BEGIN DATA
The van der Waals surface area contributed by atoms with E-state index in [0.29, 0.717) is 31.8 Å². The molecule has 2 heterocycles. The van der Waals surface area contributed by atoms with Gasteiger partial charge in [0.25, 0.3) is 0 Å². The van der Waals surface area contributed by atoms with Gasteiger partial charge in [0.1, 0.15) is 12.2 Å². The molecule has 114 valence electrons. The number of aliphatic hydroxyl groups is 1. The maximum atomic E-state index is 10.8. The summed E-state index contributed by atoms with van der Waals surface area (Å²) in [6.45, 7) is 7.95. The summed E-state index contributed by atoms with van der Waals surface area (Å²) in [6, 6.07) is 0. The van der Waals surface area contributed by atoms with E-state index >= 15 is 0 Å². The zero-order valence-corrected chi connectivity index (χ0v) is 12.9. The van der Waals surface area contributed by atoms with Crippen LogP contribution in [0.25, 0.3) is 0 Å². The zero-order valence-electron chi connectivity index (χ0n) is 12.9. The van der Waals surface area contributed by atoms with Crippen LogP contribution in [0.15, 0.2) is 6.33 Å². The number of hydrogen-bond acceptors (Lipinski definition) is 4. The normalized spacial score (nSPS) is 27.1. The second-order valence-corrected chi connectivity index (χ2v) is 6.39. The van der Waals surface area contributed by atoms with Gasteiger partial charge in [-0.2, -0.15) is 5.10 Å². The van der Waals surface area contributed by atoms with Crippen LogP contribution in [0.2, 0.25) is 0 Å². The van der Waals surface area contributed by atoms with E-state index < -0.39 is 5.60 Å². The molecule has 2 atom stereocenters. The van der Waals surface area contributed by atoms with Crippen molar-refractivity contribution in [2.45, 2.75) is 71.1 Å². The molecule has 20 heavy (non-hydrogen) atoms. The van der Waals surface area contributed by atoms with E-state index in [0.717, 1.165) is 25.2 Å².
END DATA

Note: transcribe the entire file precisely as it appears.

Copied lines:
The van der Waals surface area contributed by atoms with E-state index in [0.29, 0.717) is 31.8 Å². The molecule has 2 heterocycles. The van der Waals surface area contributed by atoms with Gasteiger partial charge in [0.25, 0.3) is 0 Å². The van der Waals surface area contributed by atoms with Gasteiger partial charge in [0.1, 0.15) is 12.2 Å². The molecule has 114 valence electrons. The number of aliphatic hydroxyl groups is 1. The maximum atomic E-state index is 10.8. The summed E-state index contributed by atoms with van der Waals surface area (Å²) in [6.45, 7) is 7.95. The summed E-state index contributed by atoms with van der Waals surface area (Å²) in [6, 6.07) is 0. The van der Waals surface area contributed by atoms with E-state index >= 15 is 0 Å². The zero-order valence-corrected chi connectivity index (χ0v) is 12.9. The van der Waals surface area contributed by atoms with Crippen LogP contribution in [0.25, 0.3) is 0 Å². The zero-order valence-electron chi connectivity index (χ0n) is 12.9. The van der Waals surface area contributed by atoms with Crippen LogP contribution in [0.15, 0.2) is 6.33 Å². The number of hydrogen-bond acceptors (Lipinski definition) is 4. The normalized spacial score (nSPS) is 27.1. The second-order valence-corrected chi connectivity index (χ2v) is 6.39. The van der Waals surface area contributed by atoms with Gasteiger partial charge in [-0.2, -0.15) is 5.10 Å². The van der Waals surface area contributed by atoms with Crippen LogP contribution in [0.2, 0.25) is 0 Å². The van der Waals surface area contributed by atoms with E-state index < -0.39 is 5.60 Å². The molecule has 2 atom stereocenters. The van der Waals surface area contributed by atoms with Crippen molar-refractivity contribution in [2.45, 2.75) is 71.1 Å². The molecule has 20 heavy (non-hydrogen) atoms. The van der Waals surface area contributed by atoms with E-state index in [0.717, 1.165) is 25.2 Å².